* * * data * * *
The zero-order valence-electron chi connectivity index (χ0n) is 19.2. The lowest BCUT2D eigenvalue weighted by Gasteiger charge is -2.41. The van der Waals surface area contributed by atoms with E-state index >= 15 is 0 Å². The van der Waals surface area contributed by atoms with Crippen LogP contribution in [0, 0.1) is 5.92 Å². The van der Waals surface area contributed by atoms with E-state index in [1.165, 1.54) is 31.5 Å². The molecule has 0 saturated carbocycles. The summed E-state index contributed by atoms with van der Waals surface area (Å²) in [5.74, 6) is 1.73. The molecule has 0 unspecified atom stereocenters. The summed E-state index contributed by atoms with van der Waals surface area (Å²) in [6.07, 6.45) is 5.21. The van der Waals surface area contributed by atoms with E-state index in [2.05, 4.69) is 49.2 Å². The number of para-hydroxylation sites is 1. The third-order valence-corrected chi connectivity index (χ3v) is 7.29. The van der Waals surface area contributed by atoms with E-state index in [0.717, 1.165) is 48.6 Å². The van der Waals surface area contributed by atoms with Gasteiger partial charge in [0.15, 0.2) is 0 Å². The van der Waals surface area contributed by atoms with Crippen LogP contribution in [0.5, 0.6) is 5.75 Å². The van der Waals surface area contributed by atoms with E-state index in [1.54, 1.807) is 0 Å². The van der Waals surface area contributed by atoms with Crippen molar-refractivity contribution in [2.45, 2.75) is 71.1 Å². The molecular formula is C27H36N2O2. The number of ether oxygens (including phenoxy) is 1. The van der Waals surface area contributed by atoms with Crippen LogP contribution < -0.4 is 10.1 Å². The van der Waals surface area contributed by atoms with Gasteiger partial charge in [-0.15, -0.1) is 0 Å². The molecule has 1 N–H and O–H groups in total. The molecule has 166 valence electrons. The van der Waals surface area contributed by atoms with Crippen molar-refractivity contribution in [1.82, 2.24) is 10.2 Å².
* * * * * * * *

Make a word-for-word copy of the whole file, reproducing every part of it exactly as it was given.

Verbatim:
The zero-order valence-electron chi connectivity index (χ0n) is 19.2. The lowest BCUT2D eigenvalue weighted by Gasteiger charge is -2.41. The van der Waals surface area contributed by atoms with E-state index >= 15 is 0 Å². The van der Waals surface area contributed by atoms with Crippen LogP contribution in [0, 0.1) is 5.92 Å². The van der Waals surface area contributed by atoms with E-state index in [1.165, 1.54) is 31.5 Å². The molecule has 0 saturated carbocycles. The summed E-state index contributed by atoms with van der Waals surface area (Å²) in [5.74, 6) is 1.73. The molecule has 0 unspecified atom stereocenters. The summed E-state index contributed by atoms with van der Waals surface area (Å²) in [6.07, 6.45) is 5.21. The van der Waals surface area contributed by atoms with E-state index in [2.05, 4.69) is 49.2 Å². The number of para-hydroxylation sites is 1. The third-order valence-corrected chi connectivity index (χ3v) is 7.29. The van der Waals surface area contributed by atoms with E-state index in [0.717, 1.165) is 48.6 Å². The van der Waals surface area contributed by atoms with Gasteiger partial charge in [0.15, 0.2) is 0 Å². The van der Waals surface area contributed by atoms with Crippen LogP contribution in [0.5, 0.6) is 5.75 Å². The van der Waals surface area contributed by atoms with E-state index in [1.54, 1.807) is 0 Å². The van der Waals surface area contributed by atoms with Crippen molar-refractivity contribution in [2.45, 2.75) is 71.1 Å². The molecular formula is C27H36N2O2. The number of ether oxygens (including phenoxy) is 1. The van der Waals surface area contributed by atoms with Crippen LogP contribution < -0.4 is 10.1 Å². The van der Waals surface area contributed by atoms with Gasteiger partial charge in [-0.15, -0.1) is 0 Å². The molecule has 1 N–H and O–H groups in total. The molecule has 166 valence electrons. The van der Waals surface area contributed by atoms with Crippen molar-refractivity contribution in [1.82, 2.24) is 10.2 Å².